Today, Vietnam is like a mini-China. Still ruled by a Communist Party that does not tolerate direct political challenge, nevertheless it is in practice a booming, dynamic place that in many ways seems more free than New Zealand. It is in everything but name a capitalist society, where most urban people run small businesses and rural people private farms, and the state interferes little with their lives. There is no free health or education, other than for the families of Party apparatchiks and former soldiers, and no welfare system. Indeed, if the anarchy of the traffic on the streets of Hanoi is anything to go by, the Vietnamese state seems to consider its citizens are perfectly capable of managing their own lives and ordering their affairs with little help from the government.
Whenever I visit a place like Vietnam, it becomes apparent that the future belongs to the people in such booming, unconstrained economies. In the West, we have become profligate and coddled by our governments, with the result that are increasingly unable to compete. It started with manufacturing, initally of unsophisticated product such as toys and clothing, and more recently of electronics and other high-technology goods. In places like India and the Phillipines, they have moved on and now lead the world in services such as call centres and software development. The West still leads in the development of intellectual property-based services such as design and entertainment, but there is no reason to doubt the Chinese and Indians, and eventually, the Vietnamese, will crack those industries too.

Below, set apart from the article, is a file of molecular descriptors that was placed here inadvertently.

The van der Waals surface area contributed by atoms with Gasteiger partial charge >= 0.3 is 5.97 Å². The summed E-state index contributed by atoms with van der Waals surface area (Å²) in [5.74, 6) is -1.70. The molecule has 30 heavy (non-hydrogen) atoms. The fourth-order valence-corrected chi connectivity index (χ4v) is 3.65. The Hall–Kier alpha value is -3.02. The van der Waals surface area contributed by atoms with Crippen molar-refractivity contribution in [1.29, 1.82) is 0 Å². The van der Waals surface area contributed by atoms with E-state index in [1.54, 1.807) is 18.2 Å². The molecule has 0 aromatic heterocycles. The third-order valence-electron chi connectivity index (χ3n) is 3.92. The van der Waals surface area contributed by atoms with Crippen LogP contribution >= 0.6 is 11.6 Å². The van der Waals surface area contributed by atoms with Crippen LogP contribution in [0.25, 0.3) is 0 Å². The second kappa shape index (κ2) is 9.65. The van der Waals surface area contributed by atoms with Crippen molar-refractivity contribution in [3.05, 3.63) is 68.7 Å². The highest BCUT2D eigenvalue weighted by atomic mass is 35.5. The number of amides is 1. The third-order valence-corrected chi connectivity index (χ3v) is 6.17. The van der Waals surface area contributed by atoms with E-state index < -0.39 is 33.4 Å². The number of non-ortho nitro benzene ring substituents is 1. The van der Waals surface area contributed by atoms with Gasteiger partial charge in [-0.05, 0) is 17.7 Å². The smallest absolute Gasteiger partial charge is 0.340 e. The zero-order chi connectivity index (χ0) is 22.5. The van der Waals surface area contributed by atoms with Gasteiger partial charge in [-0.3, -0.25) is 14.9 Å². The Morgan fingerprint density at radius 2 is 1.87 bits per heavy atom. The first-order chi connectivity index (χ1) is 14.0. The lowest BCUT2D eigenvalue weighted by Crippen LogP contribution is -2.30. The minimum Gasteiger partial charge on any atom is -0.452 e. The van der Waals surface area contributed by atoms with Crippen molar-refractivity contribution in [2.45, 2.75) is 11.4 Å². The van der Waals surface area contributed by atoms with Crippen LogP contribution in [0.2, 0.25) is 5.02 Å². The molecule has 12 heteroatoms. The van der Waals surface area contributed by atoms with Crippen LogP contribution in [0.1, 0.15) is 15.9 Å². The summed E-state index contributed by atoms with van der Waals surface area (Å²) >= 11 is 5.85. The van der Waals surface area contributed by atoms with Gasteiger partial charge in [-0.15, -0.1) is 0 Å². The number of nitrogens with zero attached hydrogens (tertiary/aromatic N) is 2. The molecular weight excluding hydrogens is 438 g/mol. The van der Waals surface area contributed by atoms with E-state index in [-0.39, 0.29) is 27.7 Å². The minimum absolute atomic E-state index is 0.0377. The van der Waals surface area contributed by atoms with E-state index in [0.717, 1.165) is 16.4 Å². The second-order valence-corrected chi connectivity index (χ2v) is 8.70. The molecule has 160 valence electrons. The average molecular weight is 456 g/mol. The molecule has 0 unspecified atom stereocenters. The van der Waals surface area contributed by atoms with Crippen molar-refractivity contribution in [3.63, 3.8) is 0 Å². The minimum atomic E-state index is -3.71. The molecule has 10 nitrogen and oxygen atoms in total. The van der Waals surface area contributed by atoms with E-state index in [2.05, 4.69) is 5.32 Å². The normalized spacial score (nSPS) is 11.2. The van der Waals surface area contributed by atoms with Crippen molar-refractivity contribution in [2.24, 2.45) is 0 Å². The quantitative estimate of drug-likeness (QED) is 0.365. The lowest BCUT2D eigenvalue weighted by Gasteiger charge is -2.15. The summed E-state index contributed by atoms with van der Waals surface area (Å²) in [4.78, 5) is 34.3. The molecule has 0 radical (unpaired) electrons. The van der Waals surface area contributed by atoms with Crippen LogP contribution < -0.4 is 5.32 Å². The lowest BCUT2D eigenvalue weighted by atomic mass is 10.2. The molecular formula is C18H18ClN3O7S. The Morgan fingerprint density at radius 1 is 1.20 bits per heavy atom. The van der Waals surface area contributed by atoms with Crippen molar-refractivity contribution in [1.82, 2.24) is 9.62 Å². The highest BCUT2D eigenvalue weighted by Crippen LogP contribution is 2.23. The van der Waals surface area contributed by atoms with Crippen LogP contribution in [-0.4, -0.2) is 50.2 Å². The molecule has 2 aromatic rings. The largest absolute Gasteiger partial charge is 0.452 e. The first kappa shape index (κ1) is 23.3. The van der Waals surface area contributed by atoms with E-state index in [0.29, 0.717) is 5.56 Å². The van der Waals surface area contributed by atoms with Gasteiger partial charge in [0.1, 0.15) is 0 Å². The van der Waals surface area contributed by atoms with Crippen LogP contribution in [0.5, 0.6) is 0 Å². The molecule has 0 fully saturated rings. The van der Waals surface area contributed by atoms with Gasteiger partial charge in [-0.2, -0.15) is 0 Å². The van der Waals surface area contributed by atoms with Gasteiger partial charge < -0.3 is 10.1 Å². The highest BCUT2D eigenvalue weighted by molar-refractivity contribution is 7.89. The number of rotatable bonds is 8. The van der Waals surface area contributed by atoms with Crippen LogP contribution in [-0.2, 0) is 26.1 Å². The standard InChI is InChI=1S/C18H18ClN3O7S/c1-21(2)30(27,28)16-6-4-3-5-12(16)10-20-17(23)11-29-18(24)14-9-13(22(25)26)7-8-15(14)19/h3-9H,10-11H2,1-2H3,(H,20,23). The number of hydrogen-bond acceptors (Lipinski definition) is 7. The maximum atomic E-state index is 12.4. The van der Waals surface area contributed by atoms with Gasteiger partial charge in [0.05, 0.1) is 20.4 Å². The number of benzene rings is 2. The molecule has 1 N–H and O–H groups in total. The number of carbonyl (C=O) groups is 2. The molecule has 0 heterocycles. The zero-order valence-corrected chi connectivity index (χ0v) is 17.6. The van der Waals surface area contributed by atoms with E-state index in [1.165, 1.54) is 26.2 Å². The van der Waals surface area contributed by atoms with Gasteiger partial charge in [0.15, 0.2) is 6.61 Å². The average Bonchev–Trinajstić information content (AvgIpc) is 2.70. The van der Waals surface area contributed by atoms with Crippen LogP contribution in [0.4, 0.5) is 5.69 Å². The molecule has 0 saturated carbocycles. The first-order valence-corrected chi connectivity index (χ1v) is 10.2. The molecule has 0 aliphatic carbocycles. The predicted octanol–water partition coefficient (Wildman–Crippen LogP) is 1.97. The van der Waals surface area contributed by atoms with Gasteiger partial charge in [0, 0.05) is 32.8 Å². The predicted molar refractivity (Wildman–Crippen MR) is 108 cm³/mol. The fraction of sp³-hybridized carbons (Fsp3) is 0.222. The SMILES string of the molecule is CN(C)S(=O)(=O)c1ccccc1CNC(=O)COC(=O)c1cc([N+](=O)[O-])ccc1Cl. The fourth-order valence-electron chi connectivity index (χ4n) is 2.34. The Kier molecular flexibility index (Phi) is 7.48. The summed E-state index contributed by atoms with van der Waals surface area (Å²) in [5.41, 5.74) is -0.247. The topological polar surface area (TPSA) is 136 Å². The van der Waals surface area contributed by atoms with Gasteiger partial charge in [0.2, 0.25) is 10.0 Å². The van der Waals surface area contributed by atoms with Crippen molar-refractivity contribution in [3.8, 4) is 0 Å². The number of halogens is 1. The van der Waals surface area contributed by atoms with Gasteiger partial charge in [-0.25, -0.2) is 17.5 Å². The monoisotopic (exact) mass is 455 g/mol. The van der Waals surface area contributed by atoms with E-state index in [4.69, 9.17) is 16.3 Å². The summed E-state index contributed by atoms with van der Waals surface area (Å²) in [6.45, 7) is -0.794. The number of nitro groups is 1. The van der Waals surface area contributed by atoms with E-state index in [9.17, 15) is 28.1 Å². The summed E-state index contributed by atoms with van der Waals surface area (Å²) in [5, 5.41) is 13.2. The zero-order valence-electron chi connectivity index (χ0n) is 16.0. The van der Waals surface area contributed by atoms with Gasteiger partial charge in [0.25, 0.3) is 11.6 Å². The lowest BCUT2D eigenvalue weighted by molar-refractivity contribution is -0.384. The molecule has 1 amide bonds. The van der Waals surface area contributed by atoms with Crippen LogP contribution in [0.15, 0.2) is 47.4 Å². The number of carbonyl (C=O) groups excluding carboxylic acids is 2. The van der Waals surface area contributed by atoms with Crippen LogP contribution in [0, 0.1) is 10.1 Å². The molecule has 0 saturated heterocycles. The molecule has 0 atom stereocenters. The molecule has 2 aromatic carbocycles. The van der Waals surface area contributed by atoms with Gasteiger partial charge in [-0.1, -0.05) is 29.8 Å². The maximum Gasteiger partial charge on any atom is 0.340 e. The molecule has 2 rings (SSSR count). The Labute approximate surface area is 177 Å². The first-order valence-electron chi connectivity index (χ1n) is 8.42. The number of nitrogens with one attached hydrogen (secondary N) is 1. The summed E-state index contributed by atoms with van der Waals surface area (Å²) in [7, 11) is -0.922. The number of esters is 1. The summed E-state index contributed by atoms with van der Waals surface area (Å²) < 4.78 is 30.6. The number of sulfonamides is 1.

It is ironic that we in the West like to style ourselves capitalist societies. There is no doubt that Communist Vietnam is more capitalist in pretty much every way than any Western economy. Perhaps the only advantage we have is our lack of corruption and our rule of law, but it is no coincidence that these are the areas to which Chinese president Xi Jinping has turned his attention. It is apparent from the palatial houses and flash cars in the area of Hanoi where government officials tend to live that Vietnam also has a long way to go in this regard. But my guess is that, like China, this will become a necessary focus of the Vietnamese leadership as they strive to deliver economic growth and a standard of living to match our own.
In the race to economic superiority, I know who I would put my money on.